Does lack of clarity for the intended beneficiary mean that s/he cannot properly obtain a fair trial (European Convention 1950 Art 6(1); and see Is the legal aid scheme itself illegal (Human Rights Act 1998 s 6(1))? (I only mention it: on this day 226 years ago Parisians started to pull down the Bastille. Could English lawyers ever succeed in asserting the lack of clarity and thus illegality of LASPOA 2012, and thus start to pull down its legal aid scheme?)


Life-time reporting restrictions orders

Is the court entitled in exceptional circumstances to make a life-time reporting restrictions order (‘RRO’) to restrict publicity for the lifetime of a child, say a survivor of child sexual abuse? It so what types of facts might justify such an order?

In December 2014 in Birmingham City Council v Riaz & Ors [2014] EWHC 4247 (Fam) Keehan J made an order against 10 men to prevent their sexual involvement with a seventeen year old girl (‘AB’). He held that he could make the order in his inherent jurisdiction on an application by AB’s local authority relating to the child sexual exploitation (‘CSE’) inflicted on her. His order included a RRO for AB to last till she was 18 years old, in August 2015. No RRO was made in respect of her assailants though whether such an order could, or should be made, was part of the court’s consideration in the December case.

In Birmingham City Council v Riaz, AB & Ors [2015] EWHC 1857 (Fam) (Riaz, AB), (24 June 2015) Keehan J considered an application, by the City Council with support from AB, that the reporting restrictions order should last for AB’s lifetime. The newspapers represented before Keehan J said they had no intention of reporting on AB nor intruding on her privacy; but they were concerned, as their advocate explained (quoted by Keehan J at [35]), at the exceptional nature of the RRO which the court was being asked to make:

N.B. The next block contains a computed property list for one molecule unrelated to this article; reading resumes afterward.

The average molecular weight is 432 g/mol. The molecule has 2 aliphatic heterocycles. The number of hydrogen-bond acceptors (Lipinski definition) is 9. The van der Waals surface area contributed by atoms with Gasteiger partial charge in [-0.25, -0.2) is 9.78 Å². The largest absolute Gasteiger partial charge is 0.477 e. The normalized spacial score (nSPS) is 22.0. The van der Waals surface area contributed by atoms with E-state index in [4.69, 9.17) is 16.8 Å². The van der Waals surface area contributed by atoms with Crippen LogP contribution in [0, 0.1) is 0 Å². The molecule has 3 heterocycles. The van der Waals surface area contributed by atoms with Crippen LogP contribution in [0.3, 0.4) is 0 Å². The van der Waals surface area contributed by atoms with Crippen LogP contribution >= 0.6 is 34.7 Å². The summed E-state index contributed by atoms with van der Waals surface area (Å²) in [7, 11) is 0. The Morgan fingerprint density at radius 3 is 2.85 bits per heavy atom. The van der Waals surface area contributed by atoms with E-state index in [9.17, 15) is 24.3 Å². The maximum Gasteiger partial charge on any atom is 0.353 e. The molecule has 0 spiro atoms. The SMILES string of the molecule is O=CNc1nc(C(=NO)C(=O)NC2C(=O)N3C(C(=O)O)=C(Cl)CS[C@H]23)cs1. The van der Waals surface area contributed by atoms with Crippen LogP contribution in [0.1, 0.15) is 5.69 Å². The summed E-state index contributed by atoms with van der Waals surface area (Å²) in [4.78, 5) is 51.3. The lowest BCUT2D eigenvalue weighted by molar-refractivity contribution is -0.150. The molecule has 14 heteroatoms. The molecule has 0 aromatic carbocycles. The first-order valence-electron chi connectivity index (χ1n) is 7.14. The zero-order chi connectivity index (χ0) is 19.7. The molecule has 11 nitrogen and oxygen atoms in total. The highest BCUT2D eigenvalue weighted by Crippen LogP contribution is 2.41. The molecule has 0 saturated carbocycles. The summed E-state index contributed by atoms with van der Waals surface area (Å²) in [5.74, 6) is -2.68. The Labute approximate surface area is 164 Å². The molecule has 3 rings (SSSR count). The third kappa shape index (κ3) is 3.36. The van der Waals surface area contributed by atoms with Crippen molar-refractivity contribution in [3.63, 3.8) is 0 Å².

… the concern is that for the court to make an order such as that requested would be an extraordinary, exceptional, and, we submit, unjustified extension of the court’s use of its jurisdiction, and an unwarranted and unjustifiable intrusion on and limitation of the public and the media’s rights to freedom of expression under Article 10. The concern of the PA and TNL is that if the court makes an order in a case such as this, it will extend the range of injunctions available to local authorities far beyond anything considered in [earlier cases]. An injunction would leave the press bound for the rest of AB’s life.


In Riaz, AB the first question for the court was, given the approach of AB’s 18th birthday, had the court any jurisdiction to continue the RRO? This resolved itself into whether the court had jurisdiction to make an order at all; and if so whether it should be operated in respect of AB.

In Re S (Identification: Restrictions on Publication) [2004] UKHL 47, [2004] 2 AC 593 Lord Steyn stressed the extent of existing statutory provision (cited by Keehan J at §[26]):

[20] There are numerous automatic statutory reporting restrictions, e.g. in favour of victims of sexual offences: see, for example, section 1 of the Sexual Offences (Amendment) Act 1992. There are also numerous statutory provisions, which provide for discretionary reporting restrictions: see, for example, section 8(4) of the Official Secrets Act 1920. Given the number of statutory exceptions, it needs to be said clearly and unambiguously that the court has no power to create by a process of analogy, except in the most compelling circumstances, further exceptions to the general principle of open justice.